With three days of excitement and endless foot traffic coming to an end, it all boiled down to the awards ceremony on Sunday night. Car builders and owners – from the smallest mechanics to the biggest industry names – all congregated to praise and acknowledge those who had shown the best cars in all the classes. George Barris’ grandson Jared paid a moving tribute to the legendary designer, and 90-year-old Blackie Gejeian, a past AMBR winner and a man who has attended every day of every Grand National Roadster Show since its inception in 1950, made a memorable speech.
Darryl Hollenbeck’s 1932 Roadster was named America’s Most Beautiful Roadster for 2016. When it was announced, there was a moment of adulation as traditional hot rodders across the room cheered and applauded. For many years, the contest had become somewhat discouraging to the more ‘traditional’ sector of the hot-rodding community. With the crown going to a roadster built with great respect and appreciation for hot rod history, and one that’s racked up thousands of miles being driven on the street, the announcement was cause for great celebration by the wider community of builders.
The Grand National Roadster Show takes place in January each year. The massive grounds of the Pomona Fairplex, California, are well-suited to the hundreds of cars shown and the thousands of spectators who attend over the three days. If you want to be one of those people the next time the show rolls into town, stay tuned to www.rodshows.com/gnrs for all the information.
Gary Wales’ monstrous 1915 La Bestioni, dubbed Rusty Two. The chain-driven and wooden-bodied boat-tail speedster took out top position for Radical Show Rod.
Johnny Carillo’s high-boy ’32 roadster is a prime example of traditional hot rods; it runs a nicely detailed flathead Ford. Johnny’s special ‘blueing’ technique gives the metal body a unique, worn-metal look.
George Gutierrez of the Long Beach Cavaliers took out Best of Show and the Estranged CC picks in the Suede Palace. The 1933 coupe has nice touches like matching Weiand heads and intake.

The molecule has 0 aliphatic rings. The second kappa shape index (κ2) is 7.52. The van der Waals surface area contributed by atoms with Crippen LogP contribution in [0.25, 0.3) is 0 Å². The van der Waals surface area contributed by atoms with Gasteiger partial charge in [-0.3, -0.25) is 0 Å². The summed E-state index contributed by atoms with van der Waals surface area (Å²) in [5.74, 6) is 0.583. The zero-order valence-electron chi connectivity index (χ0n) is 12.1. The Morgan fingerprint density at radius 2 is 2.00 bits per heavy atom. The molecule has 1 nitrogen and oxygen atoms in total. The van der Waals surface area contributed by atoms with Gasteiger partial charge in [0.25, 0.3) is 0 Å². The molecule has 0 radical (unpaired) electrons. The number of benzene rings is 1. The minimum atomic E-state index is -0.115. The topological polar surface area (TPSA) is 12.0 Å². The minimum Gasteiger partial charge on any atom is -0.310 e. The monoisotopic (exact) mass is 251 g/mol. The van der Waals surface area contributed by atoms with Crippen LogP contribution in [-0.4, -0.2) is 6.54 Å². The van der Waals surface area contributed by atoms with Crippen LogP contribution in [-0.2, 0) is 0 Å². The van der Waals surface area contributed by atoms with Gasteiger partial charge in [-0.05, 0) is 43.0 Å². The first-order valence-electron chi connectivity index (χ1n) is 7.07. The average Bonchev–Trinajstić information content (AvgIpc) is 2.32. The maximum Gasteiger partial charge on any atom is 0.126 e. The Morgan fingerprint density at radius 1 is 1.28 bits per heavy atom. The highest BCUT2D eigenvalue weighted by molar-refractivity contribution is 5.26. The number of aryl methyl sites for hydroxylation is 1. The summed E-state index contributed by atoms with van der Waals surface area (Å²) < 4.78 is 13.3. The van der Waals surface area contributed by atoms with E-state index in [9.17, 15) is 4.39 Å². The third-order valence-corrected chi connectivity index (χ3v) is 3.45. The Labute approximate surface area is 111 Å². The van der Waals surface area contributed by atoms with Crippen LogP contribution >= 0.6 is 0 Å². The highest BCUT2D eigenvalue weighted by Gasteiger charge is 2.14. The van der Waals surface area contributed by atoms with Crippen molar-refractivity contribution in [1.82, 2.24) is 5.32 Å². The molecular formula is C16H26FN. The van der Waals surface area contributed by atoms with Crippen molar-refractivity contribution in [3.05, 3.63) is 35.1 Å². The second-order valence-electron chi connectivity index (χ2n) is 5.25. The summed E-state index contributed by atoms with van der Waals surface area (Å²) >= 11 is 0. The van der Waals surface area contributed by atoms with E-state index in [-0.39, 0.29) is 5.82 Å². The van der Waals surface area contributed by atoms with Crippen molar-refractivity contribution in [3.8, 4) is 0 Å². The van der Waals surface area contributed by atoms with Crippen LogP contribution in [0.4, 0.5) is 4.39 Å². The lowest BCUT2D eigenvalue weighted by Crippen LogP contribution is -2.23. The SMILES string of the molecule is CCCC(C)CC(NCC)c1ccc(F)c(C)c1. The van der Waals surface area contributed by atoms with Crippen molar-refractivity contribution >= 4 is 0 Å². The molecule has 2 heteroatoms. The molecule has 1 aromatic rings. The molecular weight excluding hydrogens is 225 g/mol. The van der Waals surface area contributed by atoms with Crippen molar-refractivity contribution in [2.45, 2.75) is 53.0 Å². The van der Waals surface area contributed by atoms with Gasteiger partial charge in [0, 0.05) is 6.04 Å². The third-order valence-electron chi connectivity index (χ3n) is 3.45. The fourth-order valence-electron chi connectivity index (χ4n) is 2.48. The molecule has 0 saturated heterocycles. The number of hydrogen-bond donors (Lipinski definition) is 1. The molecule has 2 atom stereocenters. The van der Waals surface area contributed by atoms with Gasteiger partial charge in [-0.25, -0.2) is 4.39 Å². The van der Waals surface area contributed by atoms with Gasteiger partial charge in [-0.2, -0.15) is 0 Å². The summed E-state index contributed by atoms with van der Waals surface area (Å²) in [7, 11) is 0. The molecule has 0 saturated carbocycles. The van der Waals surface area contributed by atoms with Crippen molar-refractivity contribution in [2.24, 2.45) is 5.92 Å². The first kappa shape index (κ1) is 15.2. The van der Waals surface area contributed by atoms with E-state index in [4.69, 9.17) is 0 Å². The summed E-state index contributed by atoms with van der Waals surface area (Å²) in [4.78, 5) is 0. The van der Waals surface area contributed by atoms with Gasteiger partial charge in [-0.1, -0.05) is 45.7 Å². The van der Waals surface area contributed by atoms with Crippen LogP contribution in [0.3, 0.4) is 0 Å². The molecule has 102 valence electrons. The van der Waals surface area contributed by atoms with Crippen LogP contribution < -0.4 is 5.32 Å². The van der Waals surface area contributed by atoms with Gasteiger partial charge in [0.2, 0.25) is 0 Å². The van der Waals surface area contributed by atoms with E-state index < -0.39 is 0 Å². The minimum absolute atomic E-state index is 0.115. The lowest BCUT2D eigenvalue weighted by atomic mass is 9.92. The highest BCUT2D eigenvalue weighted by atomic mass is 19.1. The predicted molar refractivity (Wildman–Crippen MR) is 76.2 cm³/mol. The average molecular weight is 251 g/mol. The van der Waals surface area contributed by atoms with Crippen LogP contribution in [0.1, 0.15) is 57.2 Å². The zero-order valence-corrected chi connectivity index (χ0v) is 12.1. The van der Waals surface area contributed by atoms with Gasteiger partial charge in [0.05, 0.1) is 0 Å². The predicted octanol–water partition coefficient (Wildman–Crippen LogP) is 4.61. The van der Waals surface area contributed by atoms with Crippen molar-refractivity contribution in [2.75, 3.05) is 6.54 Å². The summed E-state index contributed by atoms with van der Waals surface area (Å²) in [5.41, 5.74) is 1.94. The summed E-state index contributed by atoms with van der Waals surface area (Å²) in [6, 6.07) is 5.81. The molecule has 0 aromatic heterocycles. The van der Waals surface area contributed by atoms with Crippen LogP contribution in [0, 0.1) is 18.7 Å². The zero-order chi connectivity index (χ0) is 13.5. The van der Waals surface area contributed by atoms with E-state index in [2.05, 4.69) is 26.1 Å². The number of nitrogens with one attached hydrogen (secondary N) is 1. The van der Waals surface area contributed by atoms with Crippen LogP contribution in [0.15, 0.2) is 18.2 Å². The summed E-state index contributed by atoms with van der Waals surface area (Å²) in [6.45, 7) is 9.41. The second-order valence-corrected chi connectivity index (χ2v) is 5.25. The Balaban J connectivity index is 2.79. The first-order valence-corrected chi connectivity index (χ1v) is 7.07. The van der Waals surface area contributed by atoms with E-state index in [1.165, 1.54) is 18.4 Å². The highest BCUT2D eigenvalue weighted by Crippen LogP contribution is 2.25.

Ol Yeller is Joe Hickenbottom’s survivor ’37 Ford Nitro Drag Car. It was originally owned by Glen Bodnema. It raced from 1960-1964 in California, and has an injected 324 Old and ’37 Lasalle trans set way back on the frame.
Tom McIntyre is now the custodian of the rare Mickey Thompson Corvette that was displayed over the weekend. This meant Smokey Yunick’s infamous Mystery Motor was on display for all to see. If you’ve never heard about the engine, Google it on your lunch break!
Dennis Jones’ 1955 Chevy Gasser is still original and unrestored since 1963. It was also displayed with a plethora of media and automotive history that surrounds the car. Impressive!
This is a 1956 Lloyd with an 11-sec Olds V8 stuffed into it. A scary ride in a car that you can fit in your pocket!
Ex-pro skater Eric Conner’s ‘Modelo’ Gold ’60 Oldsmobile 98 had a real 60s vibe.
The original ‘Scrape’ Zephyr designed by Terry Cook is now owned by Storage Wars TV star Barry Weiss. This was the first car to make famous the ‘laying frame’ concept and is now the basis of many fibreglass reproduction bodies.
Eric Erickson’s insane ’60 Thunderbird, Gypsy Jewel, was easily the most eye-searing car at the show. It was built as a sparkling tribute to Watson-style paint jobs.
Bart Trinchero has managed to stuff a blown Daimler V8 into his 1948 MG TC. Somehow being in the Conservative Sports class doesn’t seem fitting…
Larry and Larry Foley’s Notabusa is a radically modified 1969 Subaru 360 used for land-speed racing. It’s powered by a 1984 Kwaka Ninja motor. It currently holds two speed records at El Mirage, including 135.3mph in the I/FCC class.